Despite these sentiments, only 34 percent of participants said companies need to focus on “building an inclusive environment”—and a mere 22 percent agreed that women of color should hold more leadership roles.

These numbers are hardly surprising to veterans of a notoriously monochrome industry. While agencies have made a point of promoting more women to prominent positions in recent years, the overwhelming majority of those executives are white.

“Absolutely, the industry’s movement has not engaged or been very responsive to women of color,” said IPG chief diversity and inclusion officer Heide Gardner. “Frankly, I think it’s because most of the advocates are not women of color and that they just haven’t been aware that the game is different.”

Gardner continued, “It is impossible to advance gender equality without dealing with other dimensions of diversity and identity. Consider this: the overall wage gap for women in the US is 76 percent, but for Black women it is 64 percent and Hispanic it is 52 percent. It is mathematically impossible to solve this issue without solving for women of color also.”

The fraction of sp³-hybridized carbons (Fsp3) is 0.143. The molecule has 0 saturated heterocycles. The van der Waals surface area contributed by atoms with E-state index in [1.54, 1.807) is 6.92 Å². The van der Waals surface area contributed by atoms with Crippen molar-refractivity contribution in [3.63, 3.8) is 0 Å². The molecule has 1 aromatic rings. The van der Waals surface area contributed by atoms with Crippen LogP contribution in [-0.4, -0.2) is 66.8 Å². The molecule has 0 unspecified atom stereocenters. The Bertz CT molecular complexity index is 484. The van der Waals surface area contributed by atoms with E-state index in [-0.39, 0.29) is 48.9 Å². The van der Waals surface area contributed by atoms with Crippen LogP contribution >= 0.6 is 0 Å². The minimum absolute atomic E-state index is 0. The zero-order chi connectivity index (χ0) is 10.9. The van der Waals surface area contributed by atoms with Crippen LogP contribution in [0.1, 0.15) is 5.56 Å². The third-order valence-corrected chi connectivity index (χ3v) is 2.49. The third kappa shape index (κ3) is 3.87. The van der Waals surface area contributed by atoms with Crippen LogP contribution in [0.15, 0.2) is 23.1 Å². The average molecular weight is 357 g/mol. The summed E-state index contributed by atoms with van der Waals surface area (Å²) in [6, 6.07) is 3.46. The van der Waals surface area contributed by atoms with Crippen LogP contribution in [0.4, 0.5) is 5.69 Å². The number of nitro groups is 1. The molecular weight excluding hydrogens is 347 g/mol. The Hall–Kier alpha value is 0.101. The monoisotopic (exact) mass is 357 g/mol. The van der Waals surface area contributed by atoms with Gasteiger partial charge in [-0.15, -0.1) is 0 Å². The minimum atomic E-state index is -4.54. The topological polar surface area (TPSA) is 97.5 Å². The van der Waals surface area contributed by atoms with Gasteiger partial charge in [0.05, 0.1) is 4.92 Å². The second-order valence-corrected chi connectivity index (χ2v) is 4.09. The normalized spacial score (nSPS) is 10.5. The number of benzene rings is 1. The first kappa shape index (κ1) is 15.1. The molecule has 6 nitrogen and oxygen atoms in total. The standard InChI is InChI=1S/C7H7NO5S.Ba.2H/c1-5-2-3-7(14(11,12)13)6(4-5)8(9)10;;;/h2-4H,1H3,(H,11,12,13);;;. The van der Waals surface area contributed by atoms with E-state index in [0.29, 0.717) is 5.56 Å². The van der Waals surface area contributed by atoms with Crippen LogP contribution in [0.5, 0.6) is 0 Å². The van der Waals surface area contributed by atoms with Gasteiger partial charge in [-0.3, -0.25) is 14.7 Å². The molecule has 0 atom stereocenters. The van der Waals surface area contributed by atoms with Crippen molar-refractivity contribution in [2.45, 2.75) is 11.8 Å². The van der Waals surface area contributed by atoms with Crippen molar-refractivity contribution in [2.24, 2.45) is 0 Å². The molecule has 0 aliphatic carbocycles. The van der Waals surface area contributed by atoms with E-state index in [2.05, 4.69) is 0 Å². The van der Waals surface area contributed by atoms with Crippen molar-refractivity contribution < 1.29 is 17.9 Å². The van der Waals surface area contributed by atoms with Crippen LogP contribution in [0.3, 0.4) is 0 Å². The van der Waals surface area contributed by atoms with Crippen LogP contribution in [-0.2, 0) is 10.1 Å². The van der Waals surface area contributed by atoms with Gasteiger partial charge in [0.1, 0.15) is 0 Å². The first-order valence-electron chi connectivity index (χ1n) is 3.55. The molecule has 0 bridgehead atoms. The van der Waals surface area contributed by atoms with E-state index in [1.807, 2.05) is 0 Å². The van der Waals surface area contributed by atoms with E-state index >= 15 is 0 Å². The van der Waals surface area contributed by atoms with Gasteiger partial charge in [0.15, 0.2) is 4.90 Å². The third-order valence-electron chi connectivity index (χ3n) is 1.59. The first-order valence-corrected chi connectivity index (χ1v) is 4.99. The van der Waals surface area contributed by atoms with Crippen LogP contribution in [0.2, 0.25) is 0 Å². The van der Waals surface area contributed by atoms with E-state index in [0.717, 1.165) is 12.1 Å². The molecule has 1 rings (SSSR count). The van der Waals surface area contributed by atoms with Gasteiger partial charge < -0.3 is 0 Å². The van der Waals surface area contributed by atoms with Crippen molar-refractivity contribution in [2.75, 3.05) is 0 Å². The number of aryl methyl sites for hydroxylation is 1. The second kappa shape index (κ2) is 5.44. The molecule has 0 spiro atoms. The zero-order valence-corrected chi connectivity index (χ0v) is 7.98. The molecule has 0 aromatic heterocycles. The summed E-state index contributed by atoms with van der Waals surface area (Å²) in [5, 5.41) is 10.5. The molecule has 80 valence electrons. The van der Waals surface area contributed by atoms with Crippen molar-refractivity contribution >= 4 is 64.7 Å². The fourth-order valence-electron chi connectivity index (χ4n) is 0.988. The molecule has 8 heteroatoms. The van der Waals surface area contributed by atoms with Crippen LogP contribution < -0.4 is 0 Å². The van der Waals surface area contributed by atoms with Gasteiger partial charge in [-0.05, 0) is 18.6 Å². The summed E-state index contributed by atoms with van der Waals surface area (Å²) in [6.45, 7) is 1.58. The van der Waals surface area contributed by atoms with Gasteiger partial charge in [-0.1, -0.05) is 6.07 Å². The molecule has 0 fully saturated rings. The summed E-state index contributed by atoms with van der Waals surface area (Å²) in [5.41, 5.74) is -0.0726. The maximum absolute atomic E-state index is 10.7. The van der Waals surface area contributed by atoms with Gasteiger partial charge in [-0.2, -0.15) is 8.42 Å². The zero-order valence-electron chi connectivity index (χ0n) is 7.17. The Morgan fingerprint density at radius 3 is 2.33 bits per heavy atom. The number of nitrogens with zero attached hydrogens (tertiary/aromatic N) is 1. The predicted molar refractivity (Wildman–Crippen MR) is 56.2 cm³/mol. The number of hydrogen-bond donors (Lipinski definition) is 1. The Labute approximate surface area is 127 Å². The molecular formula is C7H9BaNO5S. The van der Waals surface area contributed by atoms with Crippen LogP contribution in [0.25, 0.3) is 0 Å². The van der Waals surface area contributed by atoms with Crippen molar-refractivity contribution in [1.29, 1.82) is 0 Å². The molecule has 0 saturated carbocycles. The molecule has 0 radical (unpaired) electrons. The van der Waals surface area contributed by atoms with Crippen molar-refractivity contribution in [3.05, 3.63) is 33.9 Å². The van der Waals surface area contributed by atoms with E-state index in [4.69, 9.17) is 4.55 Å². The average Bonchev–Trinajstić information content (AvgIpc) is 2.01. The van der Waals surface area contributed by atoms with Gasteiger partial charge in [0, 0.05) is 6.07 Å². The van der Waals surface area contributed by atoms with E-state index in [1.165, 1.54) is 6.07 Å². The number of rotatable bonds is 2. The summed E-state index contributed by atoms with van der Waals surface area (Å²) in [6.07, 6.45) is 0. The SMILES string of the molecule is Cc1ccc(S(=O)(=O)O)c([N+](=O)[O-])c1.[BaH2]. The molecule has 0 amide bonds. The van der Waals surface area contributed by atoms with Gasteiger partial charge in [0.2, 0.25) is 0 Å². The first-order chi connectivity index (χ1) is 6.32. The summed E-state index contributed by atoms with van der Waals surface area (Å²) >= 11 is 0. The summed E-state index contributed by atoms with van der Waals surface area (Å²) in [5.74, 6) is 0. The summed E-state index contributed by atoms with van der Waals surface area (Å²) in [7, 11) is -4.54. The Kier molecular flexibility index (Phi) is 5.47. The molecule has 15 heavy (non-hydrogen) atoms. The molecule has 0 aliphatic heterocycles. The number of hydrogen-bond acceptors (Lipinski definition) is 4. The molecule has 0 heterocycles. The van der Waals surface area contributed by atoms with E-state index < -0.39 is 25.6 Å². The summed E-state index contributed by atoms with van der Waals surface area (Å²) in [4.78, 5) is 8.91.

“Even the stereotypes they have to overcome are different,” she added. “We did a program on Black women in leadership and motherhood did not come up once in the discussion. How people experience the world is driven in part by their identity.”

Progress is impossible without change

Despite overwhelming support for diversity and inclusion in the abstract, only 24 percent of respondents in this survey said they would speak up if uncomfortable with the “-isms” directed toward colleagues or consumers.

In other words, many decline to take action even in cases of problematic behavior and tone-deaf campaigns.

Given these discouraging findings, how will the ad industry—and the business world at large—begin to live up to its own promises? And how should young women and minority candidates who want to enter this field proceed?

“I’m not just a woman of color, I’m also a mother—and I think that I would say to my boys, ‘It is what it is, and you have a decision to make,’” said Gardner while noting that advertising is hardly the only industry to fall short on this front.